Despite this, no Australian company made the top 20 global list. US listed companies dominate the list of most generous payers. The S&P500 has the most progressive dividend policy in the world. Of course, the strength of the US dollar helps its cause.

Finally, in case you’re wondering, Nestle SA [VTX:NESN] came out on top. The Swiss-based company was the most lavish dividend payer during the June quarter.  

ASX starts the week on a positive note

The local stock market has started off on a positive note this week.

Over three quarters of ASX200 listed companies recorded gains in early Monday trade.

The big loser among blue chip stocks was CBA. The Big Four bank is down 1.02% since resuming trade this morning. CBA had suspended trade following its decision to raise new capital last week.

Yet the other three big banks helped push the ASX200 up to 5,379.3. That’s aided the ASX in edging 0.4% higher since Friday.

The All Ords, too, is seeing similar gains, up 0.4% to 5,382.3 points.

Looking beyond the banks, the big miners are all up today.

Fortescue [ASX:FMG] stock rose 3.4%, at $1.85 a share. Meanwhile, BHP Billiton [ASX:BHP] is up 0.47% to $25.44. Rio Tinto [ASX:RIO], too, rose 0.42%, trading at $38.60 a share.

But we can’t say the same about oil producers.

Woodside Petroleum [ASX:WPL] is down 0.75%, at $32.59 a share. Oil Search [ASX:OSH] is also down over 1.49%, trading at $6.60. The oil industry is holding out for a rebound in prices. But they might be waiting for some time yet.

This week should bring more stability on the markets. There’s nothing major on the horizon that could weigh down stock prices. But the long term outlook remains in the balance, amid global economic uncertainty.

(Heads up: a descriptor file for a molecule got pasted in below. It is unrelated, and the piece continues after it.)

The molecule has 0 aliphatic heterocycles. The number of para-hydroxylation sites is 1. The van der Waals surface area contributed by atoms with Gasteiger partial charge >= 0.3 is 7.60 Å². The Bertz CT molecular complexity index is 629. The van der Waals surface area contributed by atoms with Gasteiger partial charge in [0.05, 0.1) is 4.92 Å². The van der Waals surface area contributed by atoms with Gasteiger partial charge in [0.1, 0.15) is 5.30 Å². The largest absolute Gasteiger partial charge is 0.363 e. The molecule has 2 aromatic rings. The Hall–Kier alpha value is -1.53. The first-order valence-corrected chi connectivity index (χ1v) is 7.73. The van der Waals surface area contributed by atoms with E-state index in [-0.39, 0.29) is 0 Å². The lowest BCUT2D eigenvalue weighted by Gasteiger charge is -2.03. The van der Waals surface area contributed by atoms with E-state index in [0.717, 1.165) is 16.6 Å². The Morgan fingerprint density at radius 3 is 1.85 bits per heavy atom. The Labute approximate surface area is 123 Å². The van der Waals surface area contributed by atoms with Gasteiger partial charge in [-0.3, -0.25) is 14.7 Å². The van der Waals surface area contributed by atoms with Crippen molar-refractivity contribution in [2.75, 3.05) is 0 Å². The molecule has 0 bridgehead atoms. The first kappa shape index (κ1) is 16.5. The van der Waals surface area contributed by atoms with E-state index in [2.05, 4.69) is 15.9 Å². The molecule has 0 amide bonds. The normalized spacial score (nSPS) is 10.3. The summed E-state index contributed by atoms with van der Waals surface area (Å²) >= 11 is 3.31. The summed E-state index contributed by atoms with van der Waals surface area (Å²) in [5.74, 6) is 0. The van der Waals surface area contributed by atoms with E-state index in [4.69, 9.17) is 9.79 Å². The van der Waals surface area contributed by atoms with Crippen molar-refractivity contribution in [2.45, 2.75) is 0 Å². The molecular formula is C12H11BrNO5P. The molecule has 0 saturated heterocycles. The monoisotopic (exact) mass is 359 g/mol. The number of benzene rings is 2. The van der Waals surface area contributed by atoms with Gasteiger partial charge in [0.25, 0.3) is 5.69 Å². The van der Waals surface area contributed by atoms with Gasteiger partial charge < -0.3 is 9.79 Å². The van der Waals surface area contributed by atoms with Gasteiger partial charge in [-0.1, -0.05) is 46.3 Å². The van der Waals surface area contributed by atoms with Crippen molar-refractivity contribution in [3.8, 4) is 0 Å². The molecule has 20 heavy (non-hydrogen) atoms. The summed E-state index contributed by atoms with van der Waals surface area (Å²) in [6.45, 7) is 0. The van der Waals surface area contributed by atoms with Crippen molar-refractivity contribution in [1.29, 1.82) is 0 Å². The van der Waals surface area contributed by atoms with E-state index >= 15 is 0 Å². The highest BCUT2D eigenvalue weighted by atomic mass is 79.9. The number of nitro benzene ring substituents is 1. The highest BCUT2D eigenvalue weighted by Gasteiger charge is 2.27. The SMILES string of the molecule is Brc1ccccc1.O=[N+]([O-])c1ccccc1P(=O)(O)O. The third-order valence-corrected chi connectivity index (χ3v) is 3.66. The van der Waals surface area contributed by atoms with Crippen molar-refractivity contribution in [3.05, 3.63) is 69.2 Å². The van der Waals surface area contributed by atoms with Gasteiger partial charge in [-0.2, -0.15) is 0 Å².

If nothing else, at least dividend payouts are rising. But you’ll just need to look beyond the US dollar to feel any benefits from it.

Mat Spasic,

Contributor, Markets and Money


PS: Markets and Money’s Vern Gowdie believes the ASX is set for a catastrophic crash.

Vern is the award-winning Founder of the Gowdie Family Wealth advisory service. He’s ranked as one of Australia’s Top 50 financial planners. Vern’s convinced the ASX could lose as much as 90% of its $1.8 trillion market cap.  And that’s why he’s written, ‘Five Fatal Stocks You Must Sell Now’ for you.

In this free report, Vern identifies the five companies which could destroy your wealth. It’ll surprise you to learn which blue chip stocks made his blacklist. And he’s identified one major commodity stock that could catch you by surprise. To find out how to download the report, click here.

Markets and Money offers an independent and critical perspective on the Australian and global investment markets. Slightly offbeat and far from institutional, Markets and Money delivers you straight-forward, humorous, and useful investment insights from a world wide network of analysts, contrarians, and successful investors.

Leave a Reply

Your email address will not be published. Required fields are marked *

Markets & Money